Polytunnels, also known as Polythene covered tunnels, are tunnel-like structures made with steel and a single piece of plastic stretched over the curved supports. These semi-circular or square tunnels work with a similar mechanism as that of Greenhouse: heat incoming into the polytunnel is higher than the heat escaping. As a result, polytunnels enable a wide variety of off-season farming options.
Polytunnels can be built according to the size and space requirement. With proper training and techniques, the tunnel structure can be sustainably constructed by anyone – even using bamboo. Furthermore, the covering plastic is durable for up to at least 4-5 years.
Plants in polytunnels are grown under controlled environments which can be adjusted depending on what you intend to grow. Variables like temperature, humidity, and ventilation can be altered by closing and opening of the manual vents. So, they can support vegetables and fruits such as tomatoes, strawberries, potatoes, lettuce, peppers, cauliflowers, cucumbers and many more.
In the context of Nepal, polytunnels are gaining popularity – especially for tomato farming. This is the result of higher demand, productivity and profit from tomato production. According to a 2017 research, Nepal’s average tomato consumption was found to be 11.97Kg/person/year. A larger portion of this amount is still imported from India due to an insufficient in-country supply. Furthermore, the price of tomatoes soars during the off-seasons due to short supply.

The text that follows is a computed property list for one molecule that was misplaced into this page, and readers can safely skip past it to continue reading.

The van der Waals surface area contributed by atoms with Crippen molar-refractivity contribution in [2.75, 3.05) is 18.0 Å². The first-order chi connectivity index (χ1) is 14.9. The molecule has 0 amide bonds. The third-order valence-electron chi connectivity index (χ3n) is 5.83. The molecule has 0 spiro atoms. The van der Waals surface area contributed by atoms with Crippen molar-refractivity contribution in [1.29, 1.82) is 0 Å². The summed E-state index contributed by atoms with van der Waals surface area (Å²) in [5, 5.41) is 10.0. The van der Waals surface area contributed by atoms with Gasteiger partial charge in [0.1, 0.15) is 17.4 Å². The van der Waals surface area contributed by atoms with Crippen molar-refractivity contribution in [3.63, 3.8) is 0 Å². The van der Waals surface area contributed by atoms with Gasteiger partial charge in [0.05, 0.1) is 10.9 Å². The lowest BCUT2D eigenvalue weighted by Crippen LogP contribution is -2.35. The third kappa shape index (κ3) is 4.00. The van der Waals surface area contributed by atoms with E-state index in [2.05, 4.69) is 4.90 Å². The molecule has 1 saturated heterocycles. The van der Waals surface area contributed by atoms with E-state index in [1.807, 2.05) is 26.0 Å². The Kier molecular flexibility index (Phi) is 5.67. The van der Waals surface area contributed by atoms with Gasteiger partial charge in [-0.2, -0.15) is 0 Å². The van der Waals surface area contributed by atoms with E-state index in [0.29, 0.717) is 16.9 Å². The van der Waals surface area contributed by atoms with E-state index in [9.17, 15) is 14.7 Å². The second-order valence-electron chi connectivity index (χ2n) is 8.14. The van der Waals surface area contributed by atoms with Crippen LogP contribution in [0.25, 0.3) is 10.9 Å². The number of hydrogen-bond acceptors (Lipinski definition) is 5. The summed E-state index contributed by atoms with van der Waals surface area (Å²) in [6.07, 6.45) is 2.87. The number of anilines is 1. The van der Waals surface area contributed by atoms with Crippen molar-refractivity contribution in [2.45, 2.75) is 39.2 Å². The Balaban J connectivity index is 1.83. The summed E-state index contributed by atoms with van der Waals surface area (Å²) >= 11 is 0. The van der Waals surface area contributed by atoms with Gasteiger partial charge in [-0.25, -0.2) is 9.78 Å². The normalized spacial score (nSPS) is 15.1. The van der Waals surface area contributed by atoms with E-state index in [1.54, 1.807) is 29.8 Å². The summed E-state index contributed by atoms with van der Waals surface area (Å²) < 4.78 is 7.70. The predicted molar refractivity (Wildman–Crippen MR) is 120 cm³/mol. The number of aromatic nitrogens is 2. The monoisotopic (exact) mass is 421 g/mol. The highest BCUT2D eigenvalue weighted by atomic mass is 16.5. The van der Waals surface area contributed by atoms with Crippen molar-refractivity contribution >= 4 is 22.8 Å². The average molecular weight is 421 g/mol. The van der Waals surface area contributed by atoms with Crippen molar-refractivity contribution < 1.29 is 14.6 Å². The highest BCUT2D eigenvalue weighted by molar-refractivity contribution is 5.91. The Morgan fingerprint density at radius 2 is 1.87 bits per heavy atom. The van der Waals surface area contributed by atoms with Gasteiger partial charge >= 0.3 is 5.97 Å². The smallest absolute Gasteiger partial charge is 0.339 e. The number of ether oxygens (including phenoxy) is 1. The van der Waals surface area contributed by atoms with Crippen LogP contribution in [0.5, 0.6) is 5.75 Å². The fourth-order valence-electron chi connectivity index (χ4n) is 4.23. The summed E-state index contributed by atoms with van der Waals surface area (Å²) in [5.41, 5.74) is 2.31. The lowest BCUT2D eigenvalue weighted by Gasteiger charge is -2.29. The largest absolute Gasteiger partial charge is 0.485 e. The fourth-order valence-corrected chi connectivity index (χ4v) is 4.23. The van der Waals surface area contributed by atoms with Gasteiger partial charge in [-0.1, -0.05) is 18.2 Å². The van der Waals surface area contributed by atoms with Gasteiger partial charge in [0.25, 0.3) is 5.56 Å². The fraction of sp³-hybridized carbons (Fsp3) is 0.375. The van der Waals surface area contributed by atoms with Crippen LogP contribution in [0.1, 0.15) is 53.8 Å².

Polytunnels are solving the problem both sides: they are assisting farmers with higher supply while meeting consumers’ cheaper demand. In fact, if an ample number of Nepali farmers switch to the modern polytunnel farming technique Nepal can make a good fortune out of vegetable export as well.
In some places of Nepal, Polytunnels are yielding earnings three times better than traditional farming. According to a case study, farmers are earning 200,000 rupees per month growing off-season vegetables. Hence, polytunnel farming has been transforming our rural farmers into successful businesspersons.
One of the big advantages of polytunnels includes the protection of plants from pests, rain, hail, frost and snow. Farmers don’t have to stress about extreme weather conditions that can potentially harm a large number of crops.
In past years, organizations like Raleigh International Nepal and CARE Nepal have done commendable jobs in different places of Nepal by teaching rural farmers in building polytunnels. They are setting an example for farmers who are toiling in their own soils and making good earnings as well.
Flourishing polytunnel business in Nepal still has a long way to go. However, opportunities seem promising. If the trend continues in upcoming years, we may see a wave of farmers, who may reshape our agriculture industry into a new boom of business.